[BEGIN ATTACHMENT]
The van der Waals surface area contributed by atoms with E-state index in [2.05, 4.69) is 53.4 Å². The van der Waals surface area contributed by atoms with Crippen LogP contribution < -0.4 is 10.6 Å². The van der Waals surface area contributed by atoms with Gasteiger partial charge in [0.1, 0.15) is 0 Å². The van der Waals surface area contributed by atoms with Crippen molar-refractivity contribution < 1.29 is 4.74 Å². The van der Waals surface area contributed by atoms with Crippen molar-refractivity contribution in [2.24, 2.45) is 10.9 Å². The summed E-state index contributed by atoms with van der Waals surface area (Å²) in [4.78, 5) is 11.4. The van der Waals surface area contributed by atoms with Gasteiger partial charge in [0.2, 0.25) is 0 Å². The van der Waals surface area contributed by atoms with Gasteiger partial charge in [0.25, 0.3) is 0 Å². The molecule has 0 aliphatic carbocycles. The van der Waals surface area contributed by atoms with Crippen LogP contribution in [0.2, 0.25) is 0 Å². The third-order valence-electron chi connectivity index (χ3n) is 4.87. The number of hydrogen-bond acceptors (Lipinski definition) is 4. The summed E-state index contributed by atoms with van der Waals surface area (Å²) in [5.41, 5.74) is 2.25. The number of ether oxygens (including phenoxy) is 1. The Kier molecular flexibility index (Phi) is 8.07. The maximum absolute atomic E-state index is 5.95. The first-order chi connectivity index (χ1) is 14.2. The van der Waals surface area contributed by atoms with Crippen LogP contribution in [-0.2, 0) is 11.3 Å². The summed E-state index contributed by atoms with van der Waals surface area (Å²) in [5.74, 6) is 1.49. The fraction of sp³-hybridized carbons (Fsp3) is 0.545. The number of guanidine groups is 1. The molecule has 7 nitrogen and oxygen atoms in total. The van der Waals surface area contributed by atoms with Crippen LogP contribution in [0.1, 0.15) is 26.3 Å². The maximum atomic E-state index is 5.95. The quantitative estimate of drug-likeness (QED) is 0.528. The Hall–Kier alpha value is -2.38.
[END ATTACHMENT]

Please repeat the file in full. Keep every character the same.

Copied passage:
The van der Waals surface area contributed by atoms with E-state index in [2.05, 4.69) is 53.4 Å². The van der Waals surface area contributed by atoms with Crippen LogP contribution < -0.4 is 10.6 Å². The van der Waals surface area contributed by atoms with Gasteiger partial charge in [0.1, 0.15) is 0 Å². The van der Waals surface area contributed by atoms with Crippen molar-refractivity contribution < 1.29 is 4.74 Å². The van der Waals surface area contributed by atoms with Crippen molar-refractivity contribution in [2.24, 2.45) is 10.9 Å². The summed E-state index contributed by atoms with van der Waals surface area (Å²) in [4.78, 5) is 11.4. The van der Waals surface area contributed by atoms with Gasteiger partial charge in [0.2, 0.25) is 0 Å². The van der Waals surface area contributed by atoms with Gasteiger partial charge in [0.25, 0.3) is 0 Å². The molecule has 0 aliphatic carbocycles. The van der Waals surface area contributed by atoms with Crippen LogP contribution in [0.2, 0.25) is 0 Å². The third-order valence-electron chi connectivity index (χ3n) is 4.87. The number of hydrogen-bond acceptors (Lipinski definition) is 4. The summed E-state index contributed by atoms with van der Waals surface area (Å²) in [5.41, 5.74) is 2.25. The number of ether oxygens (including phenoxy) is 1. The Kier molecular flexibility index (Phi) is 8.07. The maximum absolute atomic E-state index is 5.95. The first-order chi connectivity index (χ1) is 14.2. The van der Waals surface area contributed by atoms with Crippen LogP contribution in [-0.2, 0) is 11.3 Å². The summed E-state index contributed by atoms with van der Waals surface area (Å²) in [5.74, 6) is 1.49. The fraction of sp³-hybridized carbons (Fsp3) is 0.545. The number of guanidine groups is 1. The molecule has 7 nitrogen and oxygen atoms in total. The van der Waals surface area contributed by atoms with Crippen LogP contribution in [0.1, 0.15) is 26.3 Å². The maximum atomic E-state index is 5.95. The quantitative estimate of drug-likeness (QED) is 0.528. The Hall–Kier alpha value is -2.38.